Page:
Blessed are the Peacemakers

So, Paul encouraged all of God’s children not to grow weary in doing good.  He said that in due season, we shall reap if we do not lose heart.  This statement of Paul was not one that Paul came up with by his own fruition.  

In His sermon on the mount, Jesus said to the disciples, “Blessed are the peacemakers, for they shall be called the sons of God (Matt. 5:9).”  To be blessed means that one has been made happy (content) in their soul.  So, we could read that scripture as, “Happy (content) are the peacemakers, for they shall be the sons of God.”  

Now, the sons of God are all of those who are led by the Spirit.  The sons of God are heirs of God.  What is it that we will inherit?  Jesus declared that those who believe – those led by the Spirit – will have everlasting life (John 3:16).  

Jesus promised to come again and receive us unto Himself so that we may be where He is (John 14:3).  As we are shown in Revelation 21:1, this creation will pass away and God will bring forth a new heaven and new earth for us.  This is the promise of hope to all who endure to the end, by faith, and receive the crown of life (Jas. 1:12).

So, rather than giving up on moving by faith – doing good – we should be faithful to God and to our service.  We should not grow weary of what God has promised all of us!  This is the notion that led Paul to writing about what we should be doing in our faithful service.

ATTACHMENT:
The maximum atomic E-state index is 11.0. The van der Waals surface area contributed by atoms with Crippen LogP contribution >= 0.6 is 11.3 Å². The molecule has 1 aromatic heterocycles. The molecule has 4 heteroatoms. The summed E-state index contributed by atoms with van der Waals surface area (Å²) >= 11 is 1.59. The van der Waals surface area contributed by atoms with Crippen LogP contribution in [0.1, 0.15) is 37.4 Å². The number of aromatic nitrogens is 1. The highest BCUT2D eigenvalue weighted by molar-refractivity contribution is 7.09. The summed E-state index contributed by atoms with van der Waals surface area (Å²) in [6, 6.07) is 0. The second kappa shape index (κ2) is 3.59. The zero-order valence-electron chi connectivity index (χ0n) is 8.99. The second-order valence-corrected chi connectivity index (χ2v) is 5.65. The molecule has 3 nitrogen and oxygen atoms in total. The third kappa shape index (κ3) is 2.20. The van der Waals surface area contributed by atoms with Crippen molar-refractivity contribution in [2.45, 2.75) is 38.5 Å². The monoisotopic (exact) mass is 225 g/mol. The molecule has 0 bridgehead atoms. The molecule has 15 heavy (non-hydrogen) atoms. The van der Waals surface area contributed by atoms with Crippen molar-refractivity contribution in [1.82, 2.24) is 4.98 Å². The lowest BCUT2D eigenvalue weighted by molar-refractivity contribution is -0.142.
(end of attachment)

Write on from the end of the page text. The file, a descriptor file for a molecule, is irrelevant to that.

Restoring Each Other

Paul wrote that if we see someone overtaken in any trespass, we have a duty to restore them (Gal. 6:1).  So, whether someone has sinned against God or against us, we should restore them.  As we saw last week, when one repents of their sins against us, we should forgive them.  When one sins against God, we should help them seek forgiveness from the Lord.

Just as Jesus taught, Paul reiterates we have a duty to restore others in a spirit of gentleness.  The last thing that we should do is hold someone’s sins against them or lord them over them!  Peacemakers have a duty to be compassionate— understanding what someone is going through.  Peacemakers should have a sense of humility and patience.  If we grow weary and begin to lack compassion, humility, and patience many souls would be crushed by sin.

In Galatians 6:2, Paul wrote to the church,  “Bear one another’s burdens, and so fulfill the law of Christ.”  As we know, the law of Christ is to love God and in that love, we are to love each other.  You have heard me repeatedly say that love does not tear down, love uplifts.  

Now, some like to point to Galatians 6:5, where Paul wrote, “For each one shall bear his own load.”  Some like to use this scripture as a means to only look out for one’s self.  They will say that Paul quickly contradicted himself.  The truth of the matter is this:  there are burdens we must bear alone with the help of God.  At the same time, God put us in this world to help share the load with one another.

For example, if I see you in grief, should I not ask if everything is OK?  If you come to me for help with your struggles, should I just shrug my shoulders?  We should help each other with grief, anxiety, stress, and even temptation.  We should help each in our physical, mental, emotional, and spiritual afflictions.

What if We Can’t Help